For decades, Richard Martin’s life has imitated William Faulkner’s art: his past was never dead; it wasn’t even past.
“I learned how to be an addict from my mother,” Martin explained. He grew up without his father, who died before he turned one. Despite a talent for music and acting that landed him roles at the American Conservatory Theater and local clubs while he was still a teenager, he began using heroin by his 18th birthday.
Martin was first arrested for possession when he was 25. Like so many people struggling with addiction, his life ping-ponged between drugs and recovery, determination and relapse. Over the next decade, he worked at a bank, took classes, and was arrested another few times for drugs. The last conviction, despite being nonviolent, carried a felony sentence.
But Martin’s story doesn’t end there. He entered a rehabilitation center and eventually got clean. He earned a Master’s degree in English from San Francisco State University and published numerous articles and short stories. He began counseling other addicts and local youth, and was even honored for his work by San Francisco Mayor Willie Brown in 2004.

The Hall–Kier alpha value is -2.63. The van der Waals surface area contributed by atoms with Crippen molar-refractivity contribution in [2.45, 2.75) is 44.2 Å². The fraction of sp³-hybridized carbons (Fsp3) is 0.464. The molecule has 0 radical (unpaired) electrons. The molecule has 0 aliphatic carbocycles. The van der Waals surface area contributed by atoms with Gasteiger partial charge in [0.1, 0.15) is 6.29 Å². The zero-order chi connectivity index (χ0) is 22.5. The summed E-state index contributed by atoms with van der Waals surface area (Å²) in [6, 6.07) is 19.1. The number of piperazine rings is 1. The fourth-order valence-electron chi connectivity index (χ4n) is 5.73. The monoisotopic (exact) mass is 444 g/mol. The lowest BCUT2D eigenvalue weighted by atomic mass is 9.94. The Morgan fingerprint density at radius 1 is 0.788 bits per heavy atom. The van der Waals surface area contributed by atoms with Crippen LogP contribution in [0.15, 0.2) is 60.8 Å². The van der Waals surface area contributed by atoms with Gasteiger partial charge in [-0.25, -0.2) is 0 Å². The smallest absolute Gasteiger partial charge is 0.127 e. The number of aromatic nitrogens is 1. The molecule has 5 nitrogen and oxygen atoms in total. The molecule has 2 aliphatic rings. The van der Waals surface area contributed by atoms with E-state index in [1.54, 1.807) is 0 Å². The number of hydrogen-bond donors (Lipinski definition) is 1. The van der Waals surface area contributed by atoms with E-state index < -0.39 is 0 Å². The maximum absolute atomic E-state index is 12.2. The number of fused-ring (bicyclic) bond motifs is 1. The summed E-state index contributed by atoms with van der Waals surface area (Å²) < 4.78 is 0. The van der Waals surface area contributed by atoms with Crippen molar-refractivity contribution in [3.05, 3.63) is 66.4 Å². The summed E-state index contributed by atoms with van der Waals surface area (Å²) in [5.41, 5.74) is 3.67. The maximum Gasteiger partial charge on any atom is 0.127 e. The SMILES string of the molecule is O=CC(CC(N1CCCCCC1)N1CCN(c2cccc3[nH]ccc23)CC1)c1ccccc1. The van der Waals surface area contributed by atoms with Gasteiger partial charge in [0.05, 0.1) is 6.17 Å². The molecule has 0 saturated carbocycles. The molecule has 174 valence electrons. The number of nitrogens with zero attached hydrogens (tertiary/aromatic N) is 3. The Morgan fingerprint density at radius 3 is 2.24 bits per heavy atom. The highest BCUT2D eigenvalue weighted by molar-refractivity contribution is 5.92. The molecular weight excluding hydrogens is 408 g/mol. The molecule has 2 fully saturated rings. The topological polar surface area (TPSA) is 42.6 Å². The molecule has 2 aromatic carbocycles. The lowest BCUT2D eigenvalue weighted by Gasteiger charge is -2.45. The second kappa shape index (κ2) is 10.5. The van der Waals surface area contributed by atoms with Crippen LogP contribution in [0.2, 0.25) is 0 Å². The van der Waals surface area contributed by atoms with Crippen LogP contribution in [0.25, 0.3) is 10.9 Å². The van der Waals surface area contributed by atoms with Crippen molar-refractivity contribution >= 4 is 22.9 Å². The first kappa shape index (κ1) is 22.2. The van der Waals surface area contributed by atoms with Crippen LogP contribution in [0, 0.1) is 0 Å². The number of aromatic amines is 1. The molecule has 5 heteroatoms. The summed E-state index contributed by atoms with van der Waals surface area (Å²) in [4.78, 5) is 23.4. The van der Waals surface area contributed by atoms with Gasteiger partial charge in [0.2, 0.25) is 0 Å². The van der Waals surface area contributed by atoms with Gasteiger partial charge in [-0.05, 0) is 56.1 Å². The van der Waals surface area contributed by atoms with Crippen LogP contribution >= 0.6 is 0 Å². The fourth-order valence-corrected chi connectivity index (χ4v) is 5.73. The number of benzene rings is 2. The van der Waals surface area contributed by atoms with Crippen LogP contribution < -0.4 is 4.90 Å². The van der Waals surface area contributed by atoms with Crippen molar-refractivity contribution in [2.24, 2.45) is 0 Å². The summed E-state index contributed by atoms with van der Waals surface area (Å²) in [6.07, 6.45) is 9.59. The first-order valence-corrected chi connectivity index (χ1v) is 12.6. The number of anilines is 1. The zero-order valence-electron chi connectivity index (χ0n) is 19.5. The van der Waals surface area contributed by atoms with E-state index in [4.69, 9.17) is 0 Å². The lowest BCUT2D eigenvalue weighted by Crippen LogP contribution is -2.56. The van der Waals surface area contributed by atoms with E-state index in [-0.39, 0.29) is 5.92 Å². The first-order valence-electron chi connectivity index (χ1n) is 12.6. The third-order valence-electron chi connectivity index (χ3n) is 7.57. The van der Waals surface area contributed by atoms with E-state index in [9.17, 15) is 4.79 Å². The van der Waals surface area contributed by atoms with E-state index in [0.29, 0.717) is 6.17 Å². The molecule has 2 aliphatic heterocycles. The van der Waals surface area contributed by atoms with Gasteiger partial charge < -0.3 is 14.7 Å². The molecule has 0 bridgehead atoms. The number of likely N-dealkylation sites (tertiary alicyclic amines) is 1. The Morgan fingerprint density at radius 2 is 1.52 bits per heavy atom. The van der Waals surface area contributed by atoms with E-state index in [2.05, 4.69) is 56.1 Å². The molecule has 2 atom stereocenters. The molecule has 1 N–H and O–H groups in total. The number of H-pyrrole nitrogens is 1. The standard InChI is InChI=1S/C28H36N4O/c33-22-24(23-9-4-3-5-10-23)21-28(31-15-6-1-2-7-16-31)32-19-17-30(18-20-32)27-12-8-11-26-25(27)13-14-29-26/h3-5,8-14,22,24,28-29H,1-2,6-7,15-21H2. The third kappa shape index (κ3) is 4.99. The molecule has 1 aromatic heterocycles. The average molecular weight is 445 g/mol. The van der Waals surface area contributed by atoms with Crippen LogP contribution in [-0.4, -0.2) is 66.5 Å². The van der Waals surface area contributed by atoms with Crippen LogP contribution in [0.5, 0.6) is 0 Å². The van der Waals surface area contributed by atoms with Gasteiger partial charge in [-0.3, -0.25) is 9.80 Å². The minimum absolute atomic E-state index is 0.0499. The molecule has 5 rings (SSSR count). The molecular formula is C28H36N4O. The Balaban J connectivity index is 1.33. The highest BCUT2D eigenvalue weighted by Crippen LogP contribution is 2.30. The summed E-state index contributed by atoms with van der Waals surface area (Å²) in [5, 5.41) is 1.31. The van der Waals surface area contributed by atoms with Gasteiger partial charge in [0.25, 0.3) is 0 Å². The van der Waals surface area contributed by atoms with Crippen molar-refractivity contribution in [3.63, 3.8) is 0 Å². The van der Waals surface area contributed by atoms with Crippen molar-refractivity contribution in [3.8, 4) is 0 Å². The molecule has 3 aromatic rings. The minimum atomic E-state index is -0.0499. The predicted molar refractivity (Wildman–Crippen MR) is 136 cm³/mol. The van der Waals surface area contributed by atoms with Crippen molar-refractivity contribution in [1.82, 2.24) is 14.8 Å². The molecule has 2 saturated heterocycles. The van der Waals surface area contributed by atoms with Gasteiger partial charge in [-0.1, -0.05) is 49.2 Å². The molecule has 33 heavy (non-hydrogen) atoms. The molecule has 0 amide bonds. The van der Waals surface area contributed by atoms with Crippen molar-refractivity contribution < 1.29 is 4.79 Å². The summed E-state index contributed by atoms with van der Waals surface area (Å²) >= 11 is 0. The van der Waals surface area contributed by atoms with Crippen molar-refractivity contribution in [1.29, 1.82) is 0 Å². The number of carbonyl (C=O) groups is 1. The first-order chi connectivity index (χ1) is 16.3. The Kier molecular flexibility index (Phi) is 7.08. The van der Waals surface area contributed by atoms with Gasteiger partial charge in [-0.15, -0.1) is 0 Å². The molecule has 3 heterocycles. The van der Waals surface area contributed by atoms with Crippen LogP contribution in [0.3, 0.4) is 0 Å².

In many ways, Martin is the model for a rehabilitative approach to criminal justice. And yet, a decades-old scarlet letter remains permanently affixed to his name: “felon.”
To be branded a felon in America is not simply a matter of vanity. It is a societal declaration that, for the rest of his life, he will be denied certain rights. Martin and his wife would like to adopt children, and have tried. They were rejected because he is a felon. He wants to become a high school English teacher. He can’t, because he’s a felon. “I’m not bitter, but I don’t even bother to apply for jobs in the private sector anymore,” he said.
However, stories like Martin’s could soon become a thing of the past in California if voters approve Proposition 47 next week. The ballot measure, known as the Reduced Penalties for Some Crimes Initiative, would reclassify most “non-serious, nonviolent” drug crimes and other minor offenses from felonies to misdemeanors.
Not everyone convicted of a nonviolent crime would benefit from Proposition 47’s passage. If the accused has been convicted of murder, rape, or specific gun crimes or sex offenses, he or she would not be eligible for the reduced penalty. However, for convictions in California involving minor amounts of personal drug possession, theft of property worth less than $950, or other similar offenses, the new law would mandate that the defendant be charged with a misdemeanor rather than a felony.